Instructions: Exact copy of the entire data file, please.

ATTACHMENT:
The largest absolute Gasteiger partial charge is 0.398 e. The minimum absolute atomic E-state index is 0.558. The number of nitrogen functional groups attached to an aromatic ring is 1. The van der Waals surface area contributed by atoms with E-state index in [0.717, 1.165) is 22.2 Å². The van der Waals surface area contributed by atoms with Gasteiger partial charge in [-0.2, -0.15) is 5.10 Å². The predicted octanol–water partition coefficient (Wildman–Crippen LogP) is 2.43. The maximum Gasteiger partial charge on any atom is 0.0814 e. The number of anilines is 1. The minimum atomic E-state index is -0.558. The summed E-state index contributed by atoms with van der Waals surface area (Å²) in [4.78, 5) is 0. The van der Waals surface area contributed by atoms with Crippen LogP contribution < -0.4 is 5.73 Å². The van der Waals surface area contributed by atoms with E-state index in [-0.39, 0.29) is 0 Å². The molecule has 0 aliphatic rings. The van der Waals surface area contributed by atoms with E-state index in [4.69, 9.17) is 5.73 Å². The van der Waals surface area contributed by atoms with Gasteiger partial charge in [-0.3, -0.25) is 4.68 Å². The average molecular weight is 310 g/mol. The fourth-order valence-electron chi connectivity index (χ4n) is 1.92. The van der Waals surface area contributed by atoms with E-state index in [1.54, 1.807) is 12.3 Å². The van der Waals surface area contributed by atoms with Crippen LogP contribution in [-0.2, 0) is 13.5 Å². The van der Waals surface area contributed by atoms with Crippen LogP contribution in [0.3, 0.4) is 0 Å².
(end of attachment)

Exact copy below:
The largest absolute Gasteiger partial charge is 0.398 e. The minimum absolute atomic E-state index is 0.558. The number of nitrogen functional groups attached to an aromatic ring is 1. The van der Waals surface area contributed by atoms with E-state index in [0.717, 1.165) is 22.2 Å². The van der Waals surface area contributed by atoms with Gasteiger partial charge in [-0.2, -0.15) is 5.10 Å². The predicted octanol–water partition coefficient (Wildman–Crippen LogP) is 2.43. The maximum Gasteiger partial charge on any atom is 0.0814 e. The number of anilines is 1. The minimum atomic E-state index is -0.558. The summed E-state index contributed by atoms with van der Waals surface area (Å²) in [4.78, 5) is 0. The van der Waals surface area contributed by atoms with Crippen LogP contribution < -0.4 is 5.73 Å². The van der Waals surface area contributed by atoms with E-state index in [-0.39, 0.29) is 0 Å². The molecule has 0 aliphatic rings. The van der Waals surface area contributed by atoms with E-state index in [4.69, 9.17) is 5.73 Å². The van der Waals surface area contributed by atoms with Gasteiger partial charge in [-0.3, -0.25) is 4.68 Å². The average molecular weight is 310 g/mol. The fourth-order valence-electron chi connectivity index (χ4n) is 1.92. The van der Waals surface area contributed by atoms with E-state index in [1.54, 1.807) is 12.3 Å². The van der Waals surface area contributed by atoms with Crippen LogP contribution in [-0.2, 0) is 13.5 Å². The van der Waals surface area contributed by atoms with Crippen LogP contribution in [0.3, 0.4) is 0 Å².